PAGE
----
“Nick will wear this letter C with pride and he will succeed in brilliant fashion to the great captains in the history of the Canadiens.
Dale DeGray has been a man in demand since Nick Suzuki was offered the captaincy by Jeff Gorton, Kent Hughes and Martin St-Louis.
General manager of the Owen Sound Attack, it was who selected Suzuki 14th overall in the Ontario Junior League draft before he himself awarded him, on the eve of his third season, the title captain of his training.
“I am not surprised that the members of the management of the Canadiens have recognized in the player and the young man that he is the qualities of a captain, indicated DeGray , during a telephone interview with the Journal de Montréal. When he was here, I liked to say he was a humble superstar. »
Like his former forward, the one who played 153 games in the NHL in addition to 31 others under the colors of the Rafales de Québec, of the International League, knows how to show humility.
< p>No question of claiming that he had foreseen this outcome. At least not now.
“I grew up in Ontario, I know the history of the Montreal Canadiens. So that he was appointed at 23 years old is the end that surprises me, but he is certainly an excellent candidate for this position. »
Nick Suzuki was the captain of the Owen Sound Attack.
Humility, calm, tranquility and serenity. On the phone, DeGray describes the same qualities that Suzuki teammates listed on Monday morning.
“He's always been like that. I think it's innate with him, supported the Flames' 8th round pick in 1981. In the midget ranks, he played on one of the best lines in the league. His linemate was Isaac Ratcliffe, who will likely play for the Flyers this year. Even when I talked to him about it, he didn't brag about it. »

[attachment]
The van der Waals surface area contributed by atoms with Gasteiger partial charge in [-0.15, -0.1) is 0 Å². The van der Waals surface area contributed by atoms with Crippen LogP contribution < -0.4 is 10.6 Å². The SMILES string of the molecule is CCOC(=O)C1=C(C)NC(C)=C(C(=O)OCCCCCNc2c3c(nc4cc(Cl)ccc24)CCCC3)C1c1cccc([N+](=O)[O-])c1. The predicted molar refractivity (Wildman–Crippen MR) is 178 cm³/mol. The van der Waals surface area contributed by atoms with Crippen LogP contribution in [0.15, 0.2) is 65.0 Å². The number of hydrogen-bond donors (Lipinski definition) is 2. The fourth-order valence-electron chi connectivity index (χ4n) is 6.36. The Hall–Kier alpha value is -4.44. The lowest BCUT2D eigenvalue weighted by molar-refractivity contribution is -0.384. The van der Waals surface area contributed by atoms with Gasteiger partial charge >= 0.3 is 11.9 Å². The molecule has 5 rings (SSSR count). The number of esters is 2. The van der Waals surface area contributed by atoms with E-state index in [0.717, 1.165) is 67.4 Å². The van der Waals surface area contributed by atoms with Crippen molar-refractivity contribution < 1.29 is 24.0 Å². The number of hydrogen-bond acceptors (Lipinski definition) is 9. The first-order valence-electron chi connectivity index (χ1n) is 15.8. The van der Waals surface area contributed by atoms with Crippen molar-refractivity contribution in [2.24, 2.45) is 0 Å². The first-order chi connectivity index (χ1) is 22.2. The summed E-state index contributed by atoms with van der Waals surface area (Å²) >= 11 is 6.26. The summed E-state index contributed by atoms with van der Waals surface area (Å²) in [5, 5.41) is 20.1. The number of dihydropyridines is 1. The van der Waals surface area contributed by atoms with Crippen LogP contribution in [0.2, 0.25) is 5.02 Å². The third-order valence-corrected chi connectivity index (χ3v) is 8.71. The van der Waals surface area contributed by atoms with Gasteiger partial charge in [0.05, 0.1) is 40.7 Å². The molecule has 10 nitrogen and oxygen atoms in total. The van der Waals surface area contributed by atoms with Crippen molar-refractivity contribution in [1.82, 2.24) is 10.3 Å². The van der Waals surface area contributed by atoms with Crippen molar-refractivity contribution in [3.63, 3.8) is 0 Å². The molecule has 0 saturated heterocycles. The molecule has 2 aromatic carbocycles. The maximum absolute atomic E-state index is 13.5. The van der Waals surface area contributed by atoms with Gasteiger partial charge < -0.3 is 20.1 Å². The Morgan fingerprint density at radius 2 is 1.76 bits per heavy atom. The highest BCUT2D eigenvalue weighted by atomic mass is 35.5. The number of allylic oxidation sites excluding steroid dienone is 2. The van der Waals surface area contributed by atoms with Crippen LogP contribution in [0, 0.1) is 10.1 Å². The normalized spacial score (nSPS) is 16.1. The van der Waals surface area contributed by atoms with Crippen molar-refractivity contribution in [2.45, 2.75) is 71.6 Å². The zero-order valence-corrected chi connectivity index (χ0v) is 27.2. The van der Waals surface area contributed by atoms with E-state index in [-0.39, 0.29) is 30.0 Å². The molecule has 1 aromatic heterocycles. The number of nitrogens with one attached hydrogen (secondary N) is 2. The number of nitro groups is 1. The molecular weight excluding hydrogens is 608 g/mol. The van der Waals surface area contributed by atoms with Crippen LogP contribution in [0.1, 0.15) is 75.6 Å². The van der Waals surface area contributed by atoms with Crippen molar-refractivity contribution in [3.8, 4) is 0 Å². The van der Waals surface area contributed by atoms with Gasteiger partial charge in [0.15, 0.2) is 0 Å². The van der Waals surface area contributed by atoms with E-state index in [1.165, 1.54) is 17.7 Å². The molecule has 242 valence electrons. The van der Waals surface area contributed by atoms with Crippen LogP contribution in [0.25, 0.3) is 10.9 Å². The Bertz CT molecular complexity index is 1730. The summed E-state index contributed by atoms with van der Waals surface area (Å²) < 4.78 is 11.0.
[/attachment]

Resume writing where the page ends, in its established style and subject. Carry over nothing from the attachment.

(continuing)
And yet, he would have been entitled to do so. Accompanied by a man named Max Vinogradov (23 goals), Suzuki (34 goals) and Ratcliffe (22 goals) had flown over the schedule of 33 games for the London Knights Jr.
“It may run in the family,” DeGray said. His parents came to encourage him without drums, trumpets or even signs. They came to watch their son play simply, without causing a shock. »
Respected by all
Suzuki's appointment is part of the wave observed for a few years. One that sees more and more young stars taking on the role of great leader of their team.
And as he enters the first season of his eight-year pact, everyone knows that Suzuki is well in the saddle and that he will not be just a passing captain.
“I'm sure his teammates already have a very, very big respect for him. Besides, he is a calculated and brilliant guy. He knows how to approach each one of them,” DeGray said.
His ascendancy and influence will definitely be different than that of Shea Weber, who apparently only had to glance to make himself understood. . Nevertheless, Suzuki will not be one to put on a show.
“If the need to raise his voice in the locker room arises, he will. And his teammates will pay attention, because he won't be the type to scream every game. He will know when to do it, DeGray explained. In other cases, he will instead choose to approach a teammate during training to chat with him a little more discreetly.
And what about the pressure that definitely comes with this title, especially in a market like Montreal?
“Don't worry. He can handle that pressure. I have no doubt about that. »
Katrine Johns has been a reporter on the news desk since 2013. Before that she wrote about young adolescence and family dynamics for Styles and was the legal affairs correspondent for the Metro desk. Before joining The Gal Post, Katrine Johns worked as a staff writer at the Village Voice and a freelancer for Newsday, The Wall Street Journal, GQ and Mirabella. To get in touch, contact me through my email@example.com 1-800-268-7128